6. Love owning our own home!! Renting may be fine when you are both working but paying rent when you are on a pension???? Could be difficult….. Love having a home that is mine and that we can’t be thrown out of on aomeone else’s whim.

    2 REPLY
    • So long as whilst on the pension and owning your own home you are able to pay for all repairs & maintenance and not forgetting the rates and taxes.

    • After a life of working you should be able to weed, clean gutters, paint, and have got some tradesmen mates that will help while you weed their garden!!

  7. I can resonate with this article. For many reasons over the past 11 years my husband a d myself have lived in rentals. We are not tied down, we can have the freedom to move whenever we want to.

  8. LOL your story sounds fine, but try to rent anything for $200-300 in Sydney!

  9. We are all different and have different expectations in life. I owned a home (or prison to me). I like renting. It suits me. I have seen “the great Australian dream” turn into a nightmare for some. I have seen some homeowners happy as. A “home” is what you make it and some grey nomads are truly living their dream on the road in small caravans. I hope that everyone is comfortable and happy where ever and what ever they live in.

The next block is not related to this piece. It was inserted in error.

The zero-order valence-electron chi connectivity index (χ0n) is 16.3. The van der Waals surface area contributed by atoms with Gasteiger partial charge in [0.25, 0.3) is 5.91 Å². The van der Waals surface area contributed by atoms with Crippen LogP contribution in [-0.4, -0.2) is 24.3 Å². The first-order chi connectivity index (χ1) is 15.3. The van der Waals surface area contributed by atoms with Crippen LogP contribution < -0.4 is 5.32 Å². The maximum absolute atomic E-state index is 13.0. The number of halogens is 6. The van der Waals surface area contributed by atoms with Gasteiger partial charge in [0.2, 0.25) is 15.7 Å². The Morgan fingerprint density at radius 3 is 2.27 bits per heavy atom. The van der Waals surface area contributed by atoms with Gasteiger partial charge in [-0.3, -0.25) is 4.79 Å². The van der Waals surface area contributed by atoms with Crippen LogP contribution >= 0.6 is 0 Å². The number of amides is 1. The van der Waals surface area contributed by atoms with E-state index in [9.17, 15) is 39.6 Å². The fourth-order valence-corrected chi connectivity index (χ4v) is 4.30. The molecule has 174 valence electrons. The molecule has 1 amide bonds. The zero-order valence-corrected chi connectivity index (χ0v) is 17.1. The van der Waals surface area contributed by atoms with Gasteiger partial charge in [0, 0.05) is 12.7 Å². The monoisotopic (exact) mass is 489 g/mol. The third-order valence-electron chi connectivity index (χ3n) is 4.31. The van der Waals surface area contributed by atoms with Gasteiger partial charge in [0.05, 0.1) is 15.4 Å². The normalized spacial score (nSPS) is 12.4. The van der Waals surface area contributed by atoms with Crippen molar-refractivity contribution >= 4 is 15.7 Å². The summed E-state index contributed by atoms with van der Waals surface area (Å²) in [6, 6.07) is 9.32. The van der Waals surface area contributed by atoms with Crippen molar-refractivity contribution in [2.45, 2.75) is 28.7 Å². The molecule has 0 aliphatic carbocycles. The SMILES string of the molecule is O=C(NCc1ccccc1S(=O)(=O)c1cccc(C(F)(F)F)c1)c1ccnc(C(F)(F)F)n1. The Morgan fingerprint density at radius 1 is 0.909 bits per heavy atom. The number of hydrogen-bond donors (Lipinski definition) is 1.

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    • I’ve seen happy traveling nomads with motor homes & caravans come to a screaming holt when they’ve become ill or broke a hip. As a nurse I’ve seen some sad endings dreams of a lifetime

    • I too was a nurse till yesterday yeah !! But I am on my own and need security I can’t imagine living in a caravan full time with no home like you said what happens next????